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Review Article

Vet World. 2010; 3(10): 481-484


Emerging Zoonoses and their Determinants

Megha Katare, Manish Kumar.

Abstract
Zoonotic diseases represent one of the leading causes of illness and death from infectious disease. Worldwide, zoonotic diseases have a negative impact on commerce, travel, and economies. In most developing countries, zoonotic diseases are among those diseases of major public health significance and contribute significantly to an already overly burdened public health system. In industrialized nations, zoonotic diseases are of particular concern for at-risk groups such as the elderly, children, childbearing women, and immunocompromised individuals. The World Health Organization has defined zoonoses as, “diseases and infections naturally transmitted between nonhuman vertebrate animals and humans”, and emerging zoonotic disease as a "zoonosis that is newly recognized or newly evolved or that has occurred previously but shows an increase in incidence or expansion in geographical, host or vector range". However link between humans and animals with respect to diseases could be framed in many but slightly different ways. Strikingly, 75% of emerging infectious diseases have been identified as zoonotic in origin. Moreover if we could link the emergence of some diseases to animals, for e.g. AIDS then the number would be much higher. These agents have included some that maintain an ongoing reservoir life cycle in animals or arthropods, without the permanent establishment of a new life cycle in humans, as well as some “species jumpers” that derive from an ancient reservoir life cycle in animals but have subsequently established a new life cycle in humans that no longer involves an animal reservoir. Zoonotic diseases require rather different prevention and control strategies than diseases of etiologic agents employing only human-to-human transmission. Determinants discussed above have to be understood and dealt in proper perspective when it comes to the problem of zoonotic diseases. Different section of workers should collaborate their efforts against dreaded diseases, which are affecting mankind and animals and are continuously posing challenges. Multidisciplinary teams of ecologists, mammalogists, ornithologists, and entomologists, as well as physicians, epidemiologists, public health workers and veterinarians should join hands for intensive and sure success.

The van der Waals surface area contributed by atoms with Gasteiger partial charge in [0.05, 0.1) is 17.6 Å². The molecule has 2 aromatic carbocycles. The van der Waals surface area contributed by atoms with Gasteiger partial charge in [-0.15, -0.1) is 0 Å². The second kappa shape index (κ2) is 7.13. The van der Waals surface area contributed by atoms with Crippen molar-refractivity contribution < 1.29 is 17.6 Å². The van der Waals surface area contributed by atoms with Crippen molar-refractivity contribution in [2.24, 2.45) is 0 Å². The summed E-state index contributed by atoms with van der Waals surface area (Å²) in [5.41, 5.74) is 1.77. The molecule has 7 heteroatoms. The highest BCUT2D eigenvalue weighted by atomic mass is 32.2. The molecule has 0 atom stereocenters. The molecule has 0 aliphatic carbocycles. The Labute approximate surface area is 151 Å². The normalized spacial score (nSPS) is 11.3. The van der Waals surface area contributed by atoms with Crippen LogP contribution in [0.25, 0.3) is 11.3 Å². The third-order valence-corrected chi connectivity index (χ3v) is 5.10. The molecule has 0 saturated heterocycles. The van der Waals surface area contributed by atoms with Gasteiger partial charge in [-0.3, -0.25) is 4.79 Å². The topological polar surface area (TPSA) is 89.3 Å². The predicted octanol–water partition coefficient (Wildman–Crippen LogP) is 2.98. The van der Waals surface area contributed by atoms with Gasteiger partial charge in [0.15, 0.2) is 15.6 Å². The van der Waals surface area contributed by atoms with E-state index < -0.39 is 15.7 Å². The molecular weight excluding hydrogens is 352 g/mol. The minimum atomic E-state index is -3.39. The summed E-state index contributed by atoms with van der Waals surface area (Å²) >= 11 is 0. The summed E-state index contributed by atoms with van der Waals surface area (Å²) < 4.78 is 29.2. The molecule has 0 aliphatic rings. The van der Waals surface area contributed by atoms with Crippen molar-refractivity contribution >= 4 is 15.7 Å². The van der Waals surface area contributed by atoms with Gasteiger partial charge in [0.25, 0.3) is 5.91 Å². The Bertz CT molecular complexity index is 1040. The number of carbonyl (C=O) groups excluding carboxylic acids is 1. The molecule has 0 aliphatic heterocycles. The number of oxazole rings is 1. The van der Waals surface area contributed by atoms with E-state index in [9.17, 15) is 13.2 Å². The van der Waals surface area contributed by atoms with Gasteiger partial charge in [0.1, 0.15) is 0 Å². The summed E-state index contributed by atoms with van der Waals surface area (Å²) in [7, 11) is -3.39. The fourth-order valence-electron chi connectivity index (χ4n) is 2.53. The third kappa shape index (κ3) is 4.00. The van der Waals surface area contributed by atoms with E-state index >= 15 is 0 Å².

Key words: Zoonosis, Transmission, Emerging diseases, Determinants, Economic Impact.


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